Bigger and Stronger: Wind turbines are soaring to record sizes. The average rotor diameter of turbines installed in 2013 grew to 97 meters -- up 103 percent since 1998. | Photo courtesy of Vestas Wind Systems A/S.
This article is part of the Energy.gov series highlighting the "Top Things You Didn't Know About..." series. Be sure to check back for more entries soon.
10. Human civilizations have harnessed wind power for thousands of years. Early forms of windmills used wind to crush grain or pump water. Now, modern wind turbines use the wind to create electricity. Learn how a wind turbine works.
9. Today’s wind turbines are much more complicated machines than the traditional prairie windmill. A wind turbine has as many as 8,000 different components.
8. Wind turbines are big. A wind turbine blade can be up to 260 feet long, and a turbine tower can be over 328 feet tall -- taller than the Statue of Liberty.
7. Higher wind speeds mean more electricity, and wind turbines are getting taller to reach higher altitudes where it’s even windier. See the Energy Department’s wind resource maps to find average wind speeds in your state or hometown.
6. Most of the components of wind turbines installed in the United States are manufactured here. There are more than 500 manufacturing facilities located throughout the United States, and the U.S. wind energy industry currently employs more than 50,000 people.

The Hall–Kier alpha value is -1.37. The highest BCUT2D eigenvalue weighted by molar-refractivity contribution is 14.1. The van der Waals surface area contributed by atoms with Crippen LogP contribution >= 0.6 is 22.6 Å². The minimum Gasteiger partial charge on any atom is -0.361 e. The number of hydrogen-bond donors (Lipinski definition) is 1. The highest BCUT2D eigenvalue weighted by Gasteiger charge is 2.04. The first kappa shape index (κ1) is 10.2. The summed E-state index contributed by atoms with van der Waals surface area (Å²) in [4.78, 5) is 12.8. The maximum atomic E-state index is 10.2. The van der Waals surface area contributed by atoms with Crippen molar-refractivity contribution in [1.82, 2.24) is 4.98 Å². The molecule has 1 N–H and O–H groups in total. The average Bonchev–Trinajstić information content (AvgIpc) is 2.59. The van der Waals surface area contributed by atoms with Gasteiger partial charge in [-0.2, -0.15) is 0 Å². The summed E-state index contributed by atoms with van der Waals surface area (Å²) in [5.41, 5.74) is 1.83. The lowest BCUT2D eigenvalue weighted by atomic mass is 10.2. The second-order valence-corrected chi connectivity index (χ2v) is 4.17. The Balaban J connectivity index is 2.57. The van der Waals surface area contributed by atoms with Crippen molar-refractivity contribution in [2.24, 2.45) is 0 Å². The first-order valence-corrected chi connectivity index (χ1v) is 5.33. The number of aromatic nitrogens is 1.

5. The technical resource potential of the winds above U.S. coastal waters is enough to provide more than 4,000 gigawatts of electricity, or approximately four times the generating capacity of the current U.S. electric power system. Although not all of these resources will be developed, this represents a major opportunity to provide power to highly-populated coastal cities. See what the Energy Department is doing to develop offshore wind in the United States and learn more about the ongoing Offshore Wind Advanced Technology Demonstration projects.
4. The United States generates more wind energy than any other country except China, and wind has accounted for 33 percent of all newly installed U.S. electricity generation capacity over the last seven years.
3. The United States’ wind power capacity reached more than 61 gigawatts by the end of 2013. That’s enough electricity to power nearly 16 million homes annually -- more than the total number of homes in the entire state of California -- and represents nearly a 20-fold increase in capacity since 2000.
2. Wind energy is affordable. Wind prices for power contracts signed in 2013 and levelized wind prices (the price the utility pays to buy power from a wind farm) are as low as 2.5 cents per kilowatt-hour in some areas of the country. This is the lowest ever price recorded by the Energy Department’s annual Wind Technologies Market Report.
1. Wind has the potential to supply the country with abundant amounts of clean, renewable energy, but continued support for favorable clean energy policies, such as the Production Tax Credit, is critical to achieving this target. To set the stage for future growth, the Energy Department is developing a new Wind Vision for the future of wind power research, development and deployment throughout the United States.